The Rose Report discusses algorithmic approaches to redistricting such as the shortest-splitline algorithm.
The Rose report points out that these algorithms could be unconstitutional and seems to consider algorithmic redistricting approaches to be politically naive.
A recent letter-to-the-editor in The Appeal-Democrat suggested we just draw district lines according to latitude across the state to create the areas our legislators represent. Many people say such things, not unreasonably, because they are ignorant of the fact that such districts would inevitably be unconstitutional.
The idea behind such proposals is simple: people want to take the “politics” out of redistricting politics in a complete and total manner. Of course, in practice, trying to take the politics out of politics is as nonsensical and impossible as the verbal formulation. Further, such reforms might cause more problems than they would ever solve. Such exercises can be valuable as thought experiments, but realistic reforms strive for something much more moderate and, for lack of a better word, political.
I disagree with the assertions made by the Rose report that algorithmic approaches to redistricting are forever unrealistic reforms.
Most single winner districts are extremely predictable in that one can predict with very high probability who will win an election long before the actual election occurs.
This certainly occurs with gerrymandered single winner districts and is possibly inherit to single winner districts that use the conventional plurality voting system (vote for one, whoever gets the most votes wins).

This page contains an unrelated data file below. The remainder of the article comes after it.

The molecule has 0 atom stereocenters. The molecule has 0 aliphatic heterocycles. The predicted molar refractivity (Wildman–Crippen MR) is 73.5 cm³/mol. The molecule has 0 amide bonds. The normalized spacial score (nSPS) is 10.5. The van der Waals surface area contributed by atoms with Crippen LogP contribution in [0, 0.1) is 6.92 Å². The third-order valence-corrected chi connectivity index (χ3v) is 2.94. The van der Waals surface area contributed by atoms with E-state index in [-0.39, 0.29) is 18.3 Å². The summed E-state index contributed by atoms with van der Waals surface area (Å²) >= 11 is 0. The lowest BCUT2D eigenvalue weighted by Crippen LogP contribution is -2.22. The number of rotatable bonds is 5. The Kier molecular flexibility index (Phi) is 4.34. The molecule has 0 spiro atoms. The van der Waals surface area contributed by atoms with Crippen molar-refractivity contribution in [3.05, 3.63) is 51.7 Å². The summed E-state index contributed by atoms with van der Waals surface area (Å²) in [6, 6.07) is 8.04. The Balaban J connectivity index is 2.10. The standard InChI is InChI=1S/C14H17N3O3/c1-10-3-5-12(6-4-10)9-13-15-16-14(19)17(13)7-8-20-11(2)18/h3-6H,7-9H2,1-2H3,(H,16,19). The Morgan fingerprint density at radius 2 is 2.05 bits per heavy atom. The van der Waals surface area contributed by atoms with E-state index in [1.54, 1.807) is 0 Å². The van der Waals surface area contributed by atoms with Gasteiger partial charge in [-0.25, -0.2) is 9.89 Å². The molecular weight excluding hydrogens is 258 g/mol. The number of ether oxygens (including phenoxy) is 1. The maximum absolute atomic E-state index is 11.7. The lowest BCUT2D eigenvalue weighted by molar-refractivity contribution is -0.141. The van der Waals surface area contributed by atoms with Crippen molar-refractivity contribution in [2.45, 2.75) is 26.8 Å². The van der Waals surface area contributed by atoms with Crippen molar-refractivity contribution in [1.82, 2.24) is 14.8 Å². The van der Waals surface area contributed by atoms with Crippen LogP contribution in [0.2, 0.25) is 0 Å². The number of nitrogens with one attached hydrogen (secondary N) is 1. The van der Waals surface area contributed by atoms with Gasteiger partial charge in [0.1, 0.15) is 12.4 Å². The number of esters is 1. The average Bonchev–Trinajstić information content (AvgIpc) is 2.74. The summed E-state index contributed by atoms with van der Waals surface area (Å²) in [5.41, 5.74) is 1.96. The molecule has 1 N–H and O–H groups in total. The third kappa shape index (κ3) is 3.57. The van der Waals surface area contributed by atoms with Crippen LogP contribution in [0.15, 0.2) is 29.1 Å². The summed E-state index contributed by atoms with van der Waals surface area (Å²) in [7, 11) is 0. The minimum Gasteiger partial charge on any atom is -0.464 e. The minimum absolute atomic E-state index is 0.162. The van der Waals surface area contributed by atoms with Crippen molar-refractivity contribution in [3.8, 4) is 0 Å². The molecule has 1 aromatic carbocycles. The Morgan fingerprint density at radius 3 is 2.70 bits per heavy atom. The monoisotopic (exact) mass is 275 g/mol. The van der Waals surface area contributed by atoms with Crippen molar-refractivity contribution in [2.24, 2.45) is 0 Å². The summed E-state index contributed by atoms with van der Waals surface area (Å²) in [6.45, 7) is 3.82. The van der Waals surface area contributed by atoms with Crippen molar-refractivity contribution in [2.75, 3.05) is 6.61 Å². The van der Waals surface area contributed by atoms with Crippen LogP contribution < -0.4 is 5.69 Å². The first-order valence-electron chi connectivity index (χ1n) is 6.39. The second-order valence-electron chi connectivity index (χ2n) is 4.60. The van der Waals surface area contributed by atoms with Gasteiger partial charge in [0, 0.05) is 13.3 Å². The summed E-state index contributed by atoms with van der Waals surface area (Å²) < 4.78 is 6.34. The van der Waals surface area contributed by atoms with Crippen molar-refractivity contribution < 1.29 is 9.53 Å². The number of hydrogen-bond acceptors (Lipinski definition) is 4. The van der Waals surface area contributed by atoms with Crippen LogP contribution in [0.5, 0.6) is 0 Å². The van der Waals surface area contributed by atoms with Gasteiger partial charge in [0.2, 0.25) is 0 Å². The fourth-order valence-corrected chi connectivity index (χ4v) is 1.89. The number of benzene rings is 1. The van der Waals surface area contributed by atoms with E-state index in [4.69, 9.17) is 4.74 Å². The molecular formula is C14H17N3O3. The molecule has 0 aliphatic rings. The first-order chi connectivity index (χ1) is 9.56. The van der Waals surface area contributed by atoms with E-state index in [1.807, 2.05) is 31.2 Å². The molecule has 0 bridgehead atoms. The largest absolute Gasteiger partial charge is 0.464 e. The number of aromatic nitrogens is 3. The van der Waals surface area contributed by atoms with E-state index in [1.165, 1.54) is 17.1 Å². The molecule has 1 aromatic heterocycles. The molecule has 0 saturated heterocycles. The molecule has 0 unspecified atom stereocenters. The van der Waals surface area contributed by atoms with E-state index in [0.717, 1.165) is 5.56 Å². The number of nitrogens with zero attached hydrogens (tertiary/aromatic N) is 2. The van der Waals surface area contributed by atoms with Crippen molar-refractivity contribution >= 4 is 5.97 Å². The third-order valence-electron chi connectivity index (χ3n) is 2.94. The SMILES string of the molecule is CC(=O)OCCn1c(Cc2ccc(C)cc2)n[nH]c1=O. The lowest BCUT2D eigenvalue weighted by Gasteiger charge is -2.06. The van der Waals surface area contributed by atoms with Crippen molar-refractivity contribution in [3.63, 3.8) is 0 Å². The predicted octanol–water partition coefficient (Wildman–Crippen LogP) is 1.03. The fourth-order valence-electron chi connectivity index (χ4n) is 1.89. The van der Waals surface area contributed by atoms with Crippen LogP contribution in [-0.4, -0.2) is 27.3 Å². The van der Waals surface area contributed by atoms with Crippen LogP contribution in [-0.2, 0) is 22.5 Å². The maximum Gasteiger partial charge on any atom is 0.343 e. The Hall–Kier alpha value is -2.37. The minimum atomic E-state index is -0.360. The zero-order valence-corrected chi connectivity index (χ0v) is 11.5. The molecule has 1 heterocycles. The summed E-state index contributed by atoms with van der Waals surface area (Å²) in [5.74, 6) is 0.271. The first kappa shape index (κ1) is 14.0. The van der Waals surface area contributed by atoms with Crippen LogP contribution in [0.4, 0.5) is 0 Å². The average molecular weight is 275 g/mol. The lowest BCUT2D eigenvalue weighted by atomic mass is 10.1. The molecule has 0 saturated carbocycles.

Only a few factors can lead to a very solid prediction of who will win. Incumbency is one such factor. Incumbents almost never lose.
Take the 2006 midterm elections as an example. This is viewed as ‘a great change election’. In that election over 94% of incumbents remained in power. And this, indeed, was a shake-up. Normally an incumbent will win an election 98% of the time.
To see just how predictable elections are, consider the projections that FairVote makes in it’s Monopoly politics report. They make their predictions 2 years ahead of the elections and have had an accuracy rate of 99.8% in projecting winners in the 1,613 races the called between 1996-2004 (for 552 races they did
not make predictions but instead labeled these races as competitive or vulnerable). The only data that they use in predicting the winner for a district is the results from recent federal elections in the district and the incumbent’s party and seniority.
So incumbents win 98% of the time and 75% of US legislature elections are predictable with 99.8% accuracy more than one year ahead of the elections. In other words, we don’t really have a two party dominated political system. Instead each voter is effectively dominated by one party.
An open question:
The ‘one party’ article references the ‘political oddsmaker’ site by Ron Faucheux. However, the link to it is broken. Is this still online? What is the link?